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Coleman v. Chicago Thoroughbred Enterprises

NOVEMBER 25, 1968.

JOHNNIE AND RICHARD COLEMAN, PLAINTIFFS-APPELLANTS,

v.

CHICAGO THOROUGHBRED ENTERPRISES, INC., A FOREIGN CORPORATION, DEFENDANT-APPELLEE.



Appeal from the Circuit Court of Cook County; the Hon. MARK E. JONES, Judge, presiding. Affirmed.

MR. JUSTICE MURPHY DELIVERED THE OPINION OF THE COURT.

This is an action for damages for the loss of plaintiffs' automobile, which was stolen from defendant's parking lot. Plaintiffs alleged that the automobile was stolen through the negligence and carelessness of defendant. At the close of plaintiffs' evidence, the trial court granted defendant's motion for a directed verdict.

On appeal, plaintiffs' contention is that the defendant owed plaintiffs a duty of reasonable care in the operation of its parking lot, and that the plaintiffs made out a prima facie case of negligence sufficient to require the trial court's denial of a directed verdict at the close of plaintiffs' case. Plaintiffs state that they do not contend that the defendant was an insurer of plaintiffs' car.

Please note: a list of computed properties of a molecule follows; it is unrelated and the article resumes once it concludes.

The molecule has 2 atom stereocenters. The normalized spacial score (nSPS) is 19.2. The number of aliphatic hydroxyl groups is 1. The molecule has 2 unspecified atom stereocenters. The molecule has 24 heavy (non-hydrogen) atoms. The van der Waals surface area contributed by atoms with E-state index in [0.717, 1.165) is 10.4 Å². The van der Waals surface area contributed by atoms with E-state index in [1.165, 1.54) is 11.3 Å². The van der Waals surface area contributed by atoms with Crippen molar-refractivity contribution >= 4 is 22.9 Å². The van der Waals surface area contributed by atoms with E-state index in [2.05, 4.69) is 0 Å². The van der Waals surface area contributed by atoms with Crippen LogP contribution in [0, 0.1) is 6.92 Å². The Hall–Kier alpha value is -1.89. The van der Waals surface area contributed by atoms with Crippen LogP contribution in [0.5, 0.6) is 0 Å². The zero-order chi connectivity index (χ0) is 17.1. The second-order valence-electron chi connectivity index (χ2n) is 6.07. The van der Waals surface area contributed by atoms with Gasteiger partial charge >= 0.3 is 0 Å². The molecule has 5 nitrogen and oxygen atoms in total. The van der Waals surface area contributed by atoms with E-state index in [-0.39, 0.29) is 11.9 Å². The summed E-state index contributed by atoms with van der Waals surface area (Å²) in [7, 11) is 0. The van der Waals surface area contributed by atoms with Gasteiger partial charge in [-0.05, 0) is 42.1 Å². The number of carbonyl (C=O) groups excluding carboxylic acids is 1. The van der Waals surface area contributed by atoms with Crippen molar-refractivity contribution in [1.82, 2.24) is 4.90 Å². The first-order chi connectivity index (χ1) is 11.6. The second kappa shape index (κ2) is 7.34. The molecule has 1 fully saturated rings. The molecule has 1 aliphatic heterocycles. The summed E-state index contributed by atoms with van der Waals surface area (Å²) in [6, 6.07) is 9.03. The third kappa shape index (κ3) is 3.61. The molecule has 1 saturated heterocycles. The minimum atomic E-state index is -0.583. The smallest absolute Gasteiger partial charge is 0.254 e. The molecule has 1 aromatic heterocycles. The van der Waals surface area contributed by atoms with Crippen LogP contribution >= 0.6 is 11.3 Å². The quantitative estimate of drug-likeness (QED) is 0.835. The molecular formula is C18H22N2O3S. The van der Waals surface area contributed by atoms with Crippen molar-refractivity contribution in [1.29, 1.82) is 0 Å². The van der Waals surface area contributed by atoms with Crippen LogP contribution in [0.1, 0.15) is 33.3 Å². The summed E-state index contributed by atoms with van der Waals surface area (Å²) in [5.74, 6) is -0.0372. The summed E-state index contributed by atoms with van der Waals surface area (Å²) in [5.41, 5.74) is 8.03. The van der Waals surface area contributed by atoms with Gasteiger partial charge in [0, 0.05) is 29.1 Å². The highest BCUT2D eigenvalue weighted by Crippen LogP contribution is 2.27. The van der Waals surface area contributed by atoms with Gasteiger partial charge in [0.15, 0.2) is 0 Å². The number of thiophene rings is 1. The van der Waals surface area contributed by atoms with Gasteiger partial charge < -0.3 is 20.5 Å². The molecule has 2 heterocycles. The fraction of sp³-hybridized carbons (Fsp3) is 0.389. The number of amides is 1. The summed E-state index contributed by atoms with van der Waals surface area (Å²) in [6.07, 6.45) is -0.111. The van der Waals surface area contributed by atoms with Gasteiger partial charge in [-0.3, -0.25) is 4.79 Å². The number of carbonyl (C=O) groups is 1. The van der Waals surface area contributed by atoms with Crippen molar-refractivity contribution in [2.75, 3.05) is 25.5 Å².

Plaintiffs' evidence showed that on August 27, 1965, plaintiff Richard Coleman drove plaintiffs' automobile to defendant's racetrack, where he attended the races. Plaintiff paid fifty cents to enter the defendant's general parking area and a second fifty cents to enter a "preferred parking lot," which was an area close to the racetrack. An attendant told him where to park his car, to lock it and carry the keys with him, which plaintiff did. Upon payment of the second fifty cents, a numbered ticket was placed under the windshield wiper to designate payment of the preferred parking fee, and its purpose was for "counting the house." The ticket placed upon the windshield contained no conditions of parking nor were any conditions transmitted orally or posted within the lot.

About one and one-half hours after the car was parked, plaintiff Richard Coleman returned to the parking lot and found that the automobile was missing. He immediately reported the loss to a parking lot attendant, and the two then searched the area for the car. After an unsuccessful search, plaintiff reported the loss to the track security officers. When the races were over a complete search was made of the parking area, and plaintiffs' automobile was not found, and it was never recovered.